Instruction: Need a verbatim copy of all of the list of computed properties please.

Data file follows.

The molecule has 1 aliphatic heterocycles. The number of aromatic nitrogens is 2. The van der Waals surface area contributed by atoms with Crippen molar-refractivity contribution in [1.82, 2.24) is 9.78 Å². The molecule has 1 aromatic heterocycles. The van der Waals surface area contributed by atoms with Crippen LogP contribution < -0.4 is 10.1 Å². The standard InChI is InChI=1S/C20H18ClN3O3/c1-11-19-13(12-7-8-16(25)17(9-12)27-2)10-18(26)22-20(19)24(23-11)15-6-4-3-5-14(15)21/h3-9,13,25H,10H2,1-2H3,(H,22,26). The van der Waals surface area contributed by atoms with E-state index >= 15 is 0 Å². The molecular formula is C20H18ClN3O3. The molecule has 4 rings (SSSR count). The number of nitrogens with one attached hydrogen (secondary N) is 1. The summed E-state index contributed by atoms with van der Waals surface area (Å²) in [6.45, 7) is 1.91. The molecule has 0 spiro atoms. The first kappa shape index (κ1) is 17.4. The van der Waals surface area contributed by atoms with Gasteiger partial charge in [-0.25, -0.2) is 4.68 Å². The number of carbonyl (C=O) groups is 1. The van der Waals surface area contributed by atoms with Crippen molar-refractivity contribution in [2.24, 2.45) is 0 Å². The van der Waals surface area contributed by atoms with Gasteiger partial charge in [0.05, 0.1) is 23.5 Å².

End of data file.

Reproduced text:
The molecule has 1 aliphatic heterocycles. The number of aromatic nitrogens is 2. The van der Waals surface area contributed by atoms with Crippen molar-refractivity contribution in [1.82, 2.24) is 9.78 Å². The molecule has 1 aromatic heterocycles. The van der Waals surface area contributed by atoms with Crippen LogP contribution < -0.4 is 10.1 Å². The standard InChI is InChI=1S/C20H18ClN3O3/c1-11-19-13(12-7-8-16(25)17(9-12)27-2)10-18(26)22-20(19)24(23-11)15-6-4-3-5-14(15)21/h3-9,13,25H,10H2,1-2H3,(H,22,26). The van der Waals surface area contributed by atoms with E-state index >= 15 is 0 Å². The molecular formula is C20H18ClN3O3. The molecule has 4 rings (SSSR count). The number of nitrogens with one attached hydrogen (secondary N) is 1. The summed E-state index contributed by atoms with van der Waals surface area (Å²) in [6.45, 7) is 1.91. The molecule has 0 spiro atoms. The first kappa shape index (κ1) is 17.4. The van der Waals surface area contributed by atoms with Gasteiger partial charge in [-0.25, -0.2) is 4.68 Å². The number of carbonyl (C=O) groups is 1. The van der Waals surface area contributed by atoms with Crippen molar-refractivity contribution in [2.24, 2.45) is 0 Å². The van der Waals surface area contributed by atoms with Gasteiger partial charge in [0.05, 0.1) is 23.5 Å².